Ashok Gehlot vs Sachin Pilot: A brief history of face-offs between Congress' war horse and young buck - LiveNow24x7: Latest News, breaking news, 24/7 news,live news

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Monday, 20 July 2020

Ashok Gehlot vs Sachin Pilot: A brief history of face-offs between Congress' war horse and young buck

It is easy to get distracted by the breakneck speed of events that have occurred in Rajasthan over the past ten days.

First, the Rajasthan Police sent a notice to Sachin Pilot after they claimed to have stumbled on a plot to topple the Congress regime. Then, an upset Pilot, who rebelled against the Chief Minister Ashok Gehlot (all the while insisting he wouldn't join the BJP) was removed from the posts of Rajasthan deputy chief minister and state Congress.

And to top it all off, allegations of horse-trading were levelled against Pilot by Gehlot, and those in the rebel camp responded by accusing the chief minister of "deluding the public". Not to mention the public digs that Gehlot took at Pilot (without directly mentioning him), remarking that "being handsome and speaking good English" is not enough.

As the fate of Pilot and 18 other dissident Rajasthan MLAs challenging the disqualification notices issued to them by the state Assembly Speaker hangs in the balance, it is well worth examining how the Congress arrived at this juncture.

The seeds for the turf war in Rajasthan between Gehlot and Pilot were sown long ago.

Congress' rout in 2013

Indeed, in some ways, the story begins in 2013, when the Congress in Rajasthan, after winning just 21 of 200 seats in Assembly polls was at its nadir. Pilot at the time was given the task of reviving the grand old party's fortunes in Rajasthan with the assurance of non-intervention by Gehlot.

Gehlot, the old Congress warhorse with a long list of achievements — chief minister at 47, former PCC chief and the spearhead of multiple successful state campaigns — was consigned to the sidelines for the next couple of years in favour of Pilot, said to be among Rahul Gandhi's inner circle.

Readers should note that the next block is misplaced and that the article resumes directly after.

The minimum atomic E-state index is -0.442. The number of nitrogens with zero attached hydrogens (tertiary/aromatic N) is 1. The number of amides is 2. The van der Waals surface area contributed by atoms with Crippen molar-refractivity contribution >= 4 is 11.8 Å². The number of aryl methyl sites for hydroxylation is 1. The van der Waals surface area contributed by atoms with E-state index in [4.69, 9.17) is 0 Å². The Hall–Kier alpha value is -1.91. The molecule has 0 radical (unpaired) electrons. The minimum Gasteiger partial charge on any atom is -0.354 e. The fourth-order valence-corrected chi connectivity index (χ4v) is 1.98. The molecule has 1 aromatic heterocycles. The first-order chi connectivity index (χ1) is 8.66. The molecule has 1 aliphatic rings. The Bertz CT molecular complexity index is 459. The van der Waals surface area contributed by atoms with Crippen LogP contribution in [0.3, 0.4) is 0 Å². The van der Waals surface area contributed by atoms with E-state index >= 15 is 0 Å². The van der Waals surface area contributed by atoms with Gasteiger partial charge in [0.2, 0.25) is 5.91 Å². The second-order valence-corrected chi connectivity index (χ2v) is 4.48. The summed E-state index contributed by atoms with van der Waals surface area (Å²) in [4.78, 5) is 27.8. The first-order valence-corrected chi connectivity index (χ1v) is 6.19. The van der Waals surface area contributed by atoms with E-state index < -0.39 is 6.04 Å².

While Gehlot was drafted into a screening committee for the Punjab polls in 2016 and made a general-secretary in Delhi in 2017, Pilot delivered three crucial by-poll wins for the Congress in early 2018 and that too with record margins.

An uneasy peace 

Then, the troubles began. First, differences of opinion emerged over candidate selection. Nevertheless, Rajasthan stuck to the trend of voting out the incumbent government, and the Congress came to power. Subsequently, when the high command overlooked Pilot in favour of Gehlot for the chief minister's post, Pilot (and his supporters in the party) was said to be a little more than just peeved.

It took the intervention of Rahul Gandhi, the then Congress chief, to make peace between the veteran and the young buck. Rahul repeatedly met with Gehlot and Pilot before inviting them to his residence together to come to terms, part of which were said to be responsibilities being split between the two leaders and portfolios being "equally shared" by members of their camps.